For many years, perched above Avalon’s quaint streets and charming vistas, was a bizarre museum, a monument to one man’s compulsion to collect Native American remains and artifacts.
Amateur archaeologist Ralph Glidden was the first westerner to excavate the island.. With no scientific approach and even less respect, for 10 years Glidden haphazardly collected soapstone artifacts, hundreds of human remains, arrowheads, flutes and baskets, displaying them in a “museum” in the 1930s. Genuine archeology on the island has never recovered from the damage Glidden caused and today, due to his reckless collecting, we know much less than we could about life on Catalina Island before Europeans arrived.
As repugnant as Glidden’s activities were, they have, all these years later, sparked a fascinating exhibit at the Catalina Island Museum about his life and collection and – more importantly – about making sure that we learn from his transgressions. Archaeology today is very different from what passed for archaeology a century ago. Today the Native American Grave and Repatriation Act of 1990 protects burial sites and allows tribes to reclaim their ancestors.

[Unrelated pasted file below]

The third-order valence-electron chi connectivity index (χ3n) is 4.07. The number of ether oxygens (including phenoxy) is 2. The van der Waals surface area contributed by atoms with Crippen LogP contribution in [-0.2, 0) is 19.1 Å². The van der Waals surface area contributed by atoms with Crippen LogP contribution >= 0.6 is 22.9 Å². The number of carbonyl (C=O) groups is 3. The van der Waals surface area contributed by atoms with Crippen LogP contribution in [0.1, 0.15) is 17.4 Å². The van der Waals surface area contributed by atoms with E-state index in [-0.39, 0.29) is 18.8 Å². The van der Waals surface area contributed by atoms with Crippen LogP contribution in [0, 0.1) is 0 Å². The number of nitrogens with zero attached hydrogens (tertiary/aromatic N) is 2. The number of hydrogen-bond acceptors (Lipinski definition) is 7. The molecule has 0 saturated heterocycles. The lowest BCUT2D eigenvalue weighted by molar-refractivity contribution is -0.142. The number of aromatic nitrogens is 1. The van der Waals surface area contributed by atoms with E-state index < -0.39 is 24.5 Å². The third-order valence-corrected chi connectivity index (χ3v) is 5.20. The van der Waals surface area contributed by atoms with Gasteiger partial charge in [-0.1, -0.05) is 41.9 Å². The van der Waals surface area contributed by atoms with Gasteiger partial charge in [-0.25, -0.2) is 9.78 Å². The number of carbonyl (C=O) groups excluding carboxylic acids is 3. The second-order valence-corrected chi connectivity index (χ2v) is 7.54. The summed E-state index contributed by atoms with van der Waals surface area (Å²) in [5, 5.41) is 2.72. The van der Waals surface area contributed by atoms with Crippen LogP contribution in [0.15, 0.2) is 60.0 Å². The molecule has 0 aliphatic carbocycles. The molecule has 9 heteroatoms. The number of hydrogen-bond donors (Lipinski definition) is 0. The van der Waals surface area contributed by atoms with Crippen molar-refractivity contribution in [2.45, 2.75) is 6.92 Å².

The Strange and Mysterious Case of Dr. Glidden attracted worldwide attention, with dozens of stories written about the museum exhibit. The world was fascinated by Glidden – not to celebrate his morbid activities, but to condemn them.
National Museum Day is Saturday, September 28, 2013. In celebration, the Catalina Island Museum will be offering free admission all day, 10 am to 5pm. It’s also your last chance to see this unique exhibit before it closes on September 29th at 5pm.